C&T 2019: Supplementary Proceedings of the 9th International Conference on Communities and Technologies

In this collection you find the metadata and the full texts of the demos and posters presented at C&T 2019.

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  • Conference Paper
    “The only skill that is really important”... Talent development of female young professionals in a video game company
    (Supplementary Proceedings of the 9th International Conference on Communities & Technologies - Transforming Communities, 2019) Ahmadi, Michael; Eilert, Rebecca; Weibert, Anne; Wulf, Volker; Marsden, Nicola
    Previous research has shown that women in video game companies are confronted with several barriers regarding their career chances and advancement within the industry. Masculinity in organizations is considered to be one major reason for this, with women lacking access to internal networks and other social factors which hinders their advancement. As gendered working environments are considered to be the result of social constructions, one has to understand associated dynamics when having the will to restructure them. To get to know more about the situation of women in video game companies we conducted a qualitative field study in an associated organization in a large city in Germany. We found that women are confronted with masculinity at three stages during their career lifetime within a company: 1) onboarding, 2) skill usage and 3) career development.
  • Conference Paper
    CityMaking!Wien a toolbox for the conception and design of Parklets in Vienna - A case study focusing on parklets in Vienna
    (Supplementary Proceedings of the 9th International Conference on Communities & Technologies - Transforming Communities, 2019) Carvajal Bermúdez, Juan Carlos; Traunmueller, Martin
    This paper discusses the role of digital tools in the engagement of citizens through a case study. The research proposes that digital platforms can be re-shaped to create new tools for citizen engagement. For this purpose we use an experimental online toolbox called CityMaking!Wien that allows citizens to see where they can build parklets in the city of Vienna, and also request permits through an online form. The toolbox is based on a potential map that deliv- ers a different perspective of urban spaces: instead of presenting public spaces as parking places, it presents them as potential green areas. The impact of this concept is assessed using three methods: automated data collection, interviews, and an online survey. The discussion questions the impact of online tools and also present a critical view on the limitations of technology to engage citizens.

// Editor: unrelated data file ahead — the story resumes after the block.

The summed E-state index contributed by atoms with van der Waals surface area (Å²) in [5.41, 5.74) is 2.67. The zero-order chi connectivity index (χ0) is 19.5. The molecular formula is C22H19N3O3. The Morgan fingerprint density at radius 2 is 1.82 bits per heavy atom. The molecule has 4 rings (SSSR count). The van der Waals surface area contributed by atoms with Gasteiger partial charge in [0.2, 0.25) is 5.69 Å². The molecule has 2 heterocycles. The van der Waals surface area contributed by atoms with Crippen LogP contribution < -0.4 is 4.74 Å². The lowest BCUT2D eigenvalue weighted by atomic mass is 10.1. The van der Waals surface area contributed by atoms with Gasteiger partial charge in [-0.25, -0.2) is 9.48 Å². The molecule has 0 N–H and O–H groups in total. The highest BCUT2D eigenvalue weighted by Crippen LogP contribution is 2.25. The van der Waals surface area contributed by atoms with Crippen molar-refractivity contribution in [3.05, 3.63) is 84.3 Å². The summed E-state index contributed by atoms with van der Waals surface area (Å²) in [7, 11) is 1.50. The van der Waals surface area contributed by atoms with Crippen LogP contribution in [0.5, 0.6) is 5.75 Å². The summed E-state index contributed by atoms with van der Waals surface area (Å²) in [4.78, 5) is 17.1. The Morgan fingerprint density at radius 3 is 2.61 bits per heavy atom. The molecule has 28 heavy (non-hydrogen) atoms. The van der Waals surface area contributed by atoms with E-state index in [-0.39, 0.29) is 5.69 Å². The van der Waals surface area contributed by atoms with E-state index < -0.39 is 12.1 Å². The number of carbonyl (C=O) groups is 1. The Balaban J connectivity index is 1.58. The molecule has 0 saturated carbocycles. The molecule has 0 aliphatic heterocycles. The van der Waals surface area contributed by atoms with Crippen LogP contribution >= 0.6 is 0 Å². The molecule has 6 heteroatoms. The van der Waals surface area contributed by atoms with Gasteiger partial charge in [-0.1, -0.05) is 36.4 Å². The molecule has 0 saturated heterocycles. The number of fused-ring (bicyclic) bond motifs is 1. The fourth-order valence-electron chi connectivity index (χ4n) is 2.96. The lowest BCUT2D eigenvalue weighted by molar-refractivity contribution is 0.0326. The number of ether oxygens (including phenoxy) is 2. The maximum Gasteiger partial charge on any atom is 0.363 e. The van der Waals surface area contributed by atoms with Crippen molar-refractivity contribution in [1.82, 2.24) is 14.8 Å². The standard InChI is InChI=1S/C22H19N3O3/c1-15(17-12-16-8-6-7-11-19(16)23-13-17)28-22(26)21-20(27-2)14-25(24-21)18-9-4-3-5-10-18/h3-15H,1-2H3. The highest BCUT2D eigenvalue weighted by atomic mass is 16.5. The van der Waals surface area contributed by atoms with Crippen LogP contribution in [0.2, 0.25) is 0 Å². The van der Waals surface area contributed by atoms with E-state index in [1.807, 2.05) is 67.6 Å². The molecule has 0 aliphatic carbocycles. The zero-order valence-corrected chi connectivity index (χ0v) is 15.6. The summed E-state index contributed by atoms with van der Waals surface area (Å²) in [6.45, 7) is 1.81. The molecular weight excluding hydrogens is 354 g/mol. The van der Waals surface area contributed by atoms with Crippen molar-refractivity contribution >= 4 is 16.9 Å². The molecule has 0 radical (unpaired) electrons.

• Conference Paper
    Location-based Information Sharing for Neighbourhood Participation
    (Supplementary Proceedings of the 9th International Conference on Communities & Technologies - Transforming Communities, 2019) Slingerland, Geertje; Lukosch, Stephan; Brazier, Frances
    Policy makers, designers, and researchers are currently investigating different types of citizen initiatives to support information sharing. Contemporary information sharing initiatives are often not sustained because they are not open for all citizens to participate and do not provide relevant information. This paper explores how citizens can share information about their own neighbourhoods that is relevant for them and easy to access. Four participatory design workshops were organised to explore tacit knowledge and latent needs of citizens in a specific neighbourhood in The Hague. Results show that location-based information sharing support citizens to explore new things about the neighbourhood. Future research will focus on how this can be sustained over a longer period of time.